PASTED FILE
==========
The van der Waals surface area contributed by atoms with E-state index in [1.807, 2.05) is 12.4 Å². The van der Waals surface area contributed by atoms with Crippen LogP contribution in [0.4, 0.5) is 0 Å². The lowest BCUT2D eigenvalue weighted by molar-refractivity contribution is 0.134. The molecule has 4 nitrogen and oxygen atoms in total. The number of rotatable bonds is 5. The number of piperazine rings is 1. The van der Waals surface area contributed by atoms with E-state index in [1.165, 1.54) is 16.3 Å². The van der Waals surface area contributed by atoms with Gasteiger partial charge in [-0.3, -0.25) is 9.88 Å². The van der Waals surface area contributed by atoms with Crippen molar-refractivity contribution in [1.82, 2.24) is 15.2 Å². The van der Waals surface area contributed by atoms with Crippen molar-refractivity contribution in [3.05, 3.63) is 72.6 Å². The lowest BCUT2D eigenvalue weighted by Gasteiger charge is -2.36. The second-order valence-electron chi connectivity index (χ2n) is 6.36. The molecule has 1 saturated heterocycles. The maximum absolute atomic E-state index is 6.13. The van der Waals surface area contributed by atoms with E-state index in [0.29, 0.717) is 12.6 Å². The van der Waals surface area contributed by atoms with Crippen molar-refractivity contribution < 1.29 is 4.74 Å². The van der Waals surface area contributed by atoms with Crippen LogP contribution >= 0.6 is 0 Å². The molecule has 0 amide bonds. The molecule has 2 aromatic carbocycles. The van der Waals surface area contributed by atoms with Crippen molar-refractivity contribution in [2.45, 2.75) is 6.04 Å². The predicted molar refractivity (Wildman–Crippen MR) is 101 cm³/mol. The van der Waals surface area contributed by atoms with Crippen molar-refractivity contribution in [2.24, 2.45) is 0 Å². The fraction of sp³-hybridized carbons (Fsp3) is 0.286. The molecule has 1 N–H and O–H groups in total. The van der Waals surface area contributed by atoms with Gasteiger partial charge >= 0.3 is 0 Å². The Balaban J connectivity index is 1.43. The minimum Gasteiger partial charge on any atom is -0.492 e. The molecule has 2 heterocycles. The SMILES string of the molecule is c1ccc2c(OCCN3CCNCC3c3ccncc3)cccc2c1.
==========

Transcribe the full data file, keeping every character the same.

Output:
The van der Waals surface area contributed by atoms with E-state index in [1.807, 2.05) is 12.4 Å². The van der Waals surface area contributed by atoms with Crippen LogP contribution in [0.4, 0.5) is 0 Å². The lowest BCUT2D eigenvalue weighted by molar-refractivity contribution is 0.134. The molecule has 4 nitrogen and oxygen atoms in total. The number of rotatable bonds is 5. The number of piperazine rings is 1. The van der Waals surface area contributed by atoms with E-state index in [1.165, 1.54) is 16.3 Å². The van der Waals surface area contributed by atoms with Gasteiger partial charge in [-0.3, -0.25) is 9.88 Å². The van der Waals surface area contributed by atoms with Crippen molar-refractivity contribution in [1.82, 2.24) is 15.2 Å². The van der Waals surface area contributed by atoms with Crippen molar-refractivity contribution in [3.05, 3.63) is 72.6 Å². The lowest BCUT2D eigenvalue weighted by Gasteiger charge is -2.36. The second-order valence-electron chi connectivity index (χ2n) is 6.36. The molecule has 1 saturated heterocycles. The maximum absolute atomic E-state index is 6.13. The van der Waals surface area contributed by atoms with E-state index in [0.29, 0.717) is 12.6 Å². The van der Waals surface area contributed by atoms with Crippen molar-refractivity contribution < 1.29 is 4.74 Å². The van der Waals surface area contributed by atoms with Crippen LogP contribution >= 0.6 is 0 Å². The molecule has 0 amide bonds. The molecule has 2 aromatic carbocycles. The van der Waals surface area contributed by atoms with Crippen molar-refractivity contribution in [2.45, 2.75) is 6.04 Å². The predicted molar refractivity (Wildman–Crippen MR) is 101 cm³/mol. The van der Waals surface area contributed by atoms with Crippen molar-refractivity contribution in [2.24, 2.45) is 0 Å². The fraction of sp³-hybridized carbons (Fsp3) is 0.286. The molecule has 1 N–H and O–H groups in total. The van der Waals surface area contributed by atoms with Gasteiger partial charge >= 0.3 is 0 Å². The Balaban J connectivity index is 1.43. The minimum Gasteiger partial charge on any atom is -0.492 e. The molecule has 2 heterocycles. The SMILES string of the molecule is c1ccc2c(OCCN3CCNCC3c3ccncc3)cccc2c1.